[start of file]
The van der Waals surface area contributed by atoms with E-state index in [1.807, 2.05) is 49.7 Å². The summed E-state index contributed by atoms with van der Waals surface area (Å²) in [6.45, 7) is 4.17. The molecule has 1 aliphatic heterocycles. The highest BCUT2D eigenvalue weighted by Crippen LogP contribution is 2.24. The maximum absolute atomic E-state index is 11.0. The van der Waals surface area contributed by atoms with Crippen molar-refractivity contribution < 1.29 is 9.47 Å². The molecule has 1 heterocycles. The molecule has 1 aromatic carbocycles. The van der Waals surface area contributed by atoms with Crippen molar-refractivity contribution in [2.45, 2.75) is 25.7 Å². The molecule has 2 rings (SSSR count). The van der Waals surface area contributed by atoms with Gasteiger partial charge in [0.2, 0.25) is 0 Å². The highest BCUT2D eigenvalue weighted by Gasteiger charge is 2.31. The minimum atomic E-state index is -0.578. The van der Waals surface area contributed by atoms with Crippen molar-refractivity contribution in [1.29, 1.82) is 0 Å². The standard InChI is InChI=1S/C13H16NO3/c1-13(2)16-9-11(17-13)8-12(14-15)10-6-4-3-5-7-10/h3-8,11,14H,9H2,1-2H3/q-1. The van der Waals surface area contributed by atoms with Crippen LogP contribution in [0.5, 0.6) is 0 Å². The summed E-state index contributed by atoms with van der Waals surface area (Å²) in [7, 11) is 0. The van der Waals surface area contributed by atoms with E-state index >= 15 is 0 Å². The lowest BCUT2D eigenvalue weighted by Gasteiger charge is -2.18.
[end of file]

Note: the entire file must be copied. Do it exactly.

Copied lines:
The van der Waals surface area contributed by atoms with E-state index in [1.807, 2.05) is 49.7 Å². The summed E-state index contributed by atoms with van der Waals surface area (Å²) in [6.45, 7) is 4.17. The molecule has 1 aliphatic heterocycles. The highest BCUT2D eigenvalue weighted by Crippen LogP contribution is 2.24. The maximum absolute atomic E-state index is 11.0. The van der Waals surface area contributed by atoms with Crippen molar-refractivity contribution < 1.29 is 9.47 Å². The molecule has 1 heterocycles. The molecule has 1 aromatic carbocycles. The van der Waals surface area contributed by atoms with Crippen molar-refractivity contribution in [2.45, 2.75) is 25.7 Å². The molecule has 2 rings (SSSR count). The van der Waals surface area contributed by atoms with Gasteiger partial charge in [0.2, 0.25) is 0 Å². The highest BCUT2D eigenvalue weighted by Gasteiger charge is 2.31. The minimum atomic E-state index is -0.578. The van der Waals surface area contributed by atoms with Crippen molar-refractivity contribution in [1.29, 1.82) is 0 Å². The standard InChI is InChI=1S/C13H16NO3/c1-13(2)16-9-11(17-13)8-12(14-15)10-6-4-3-5-7-10/h3-8,11,14H,9H2,1-2H3/q-1. The van der Waals surface area contributed by atoms with Crippen LogP contribution in [0.5, 0.6) is 0 Å². The summed E-state index contributed by atoms with van der Waals surface area (Å²) in [7, 11) is 0. The van der Waals surface area contributed by atoms with E-state index >= 15 is 0 Å². The lowest BCUT2D eigenvalue weighted by Gasteiger charge is -2.18.